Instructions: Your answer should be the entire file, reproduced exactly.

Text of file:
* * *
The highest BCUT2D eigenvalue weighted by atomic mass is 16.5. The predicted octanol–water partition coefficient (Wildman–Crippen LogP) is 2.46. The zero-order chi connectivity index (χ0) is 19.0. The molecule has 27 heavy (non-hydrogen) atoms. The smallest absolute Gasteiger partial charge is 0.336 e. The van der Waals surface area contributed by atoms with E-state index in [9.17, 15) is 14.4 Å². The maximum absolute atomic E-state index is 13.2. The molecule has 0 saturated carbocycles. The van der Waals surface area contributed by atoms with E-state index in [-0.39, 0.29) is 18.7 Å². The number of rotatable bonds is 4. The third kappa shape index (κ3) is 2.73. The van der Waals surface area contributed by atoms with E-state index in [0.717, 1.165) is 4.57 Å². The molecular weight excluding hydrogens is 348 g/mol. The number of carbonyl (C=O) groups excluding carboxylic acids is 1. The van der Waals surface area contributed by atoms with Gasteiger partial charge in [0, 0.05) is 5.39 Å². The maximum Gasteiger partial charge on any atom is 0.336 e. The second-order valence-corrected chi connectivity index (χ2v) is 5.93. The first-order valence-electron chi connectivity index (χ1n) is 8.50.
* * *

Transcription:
The highest BCUT2D eigenvalue weighted by atomic mass is 16.5. The predicted octanol–water partition coefficient (Wildman–Crippen LogP) is 2.46. The zero-order chi connectivity index (χ0) is 19.0. The molecule has 27 heavy (non-hydrogen) atoms. The smallest absolute Gasteiger partial charge is 0.336 e. The van der Waals surface area contributed by atoms with E-state index in [9.17, 15) is 14.4 Å². The maximum absolute atomic E-state index is 13.2. The molecule has 0 saturated carbocycles. The van der Waals surface area contributed by atoms with E-state index in [-0.39, 0.29) is 18.7 Å². The number of rotatable bonds is 4. The third kappa shape index (κ3) is 2.73. The van der Waals surface area contributed by atoms with E-state index in [0.717, 1.165) is 4.57 Å². The molecular weight excluding hydrogens is 348 g/mol. The number of carbonyl (C=O) groups excluding carboxylic acids is 1. The van der Waals surface area contributed by atoms with Gasteiger partial charge in [0, 0.05) is 5.39 Å². The maximum Gasteiger partial charge on any atom is 0.336 e. The second-order valence-corrected chi connectivity index (χ2v) is 5.93. The first-order valence-electron chi connectivity index (χ1n) is 8.50.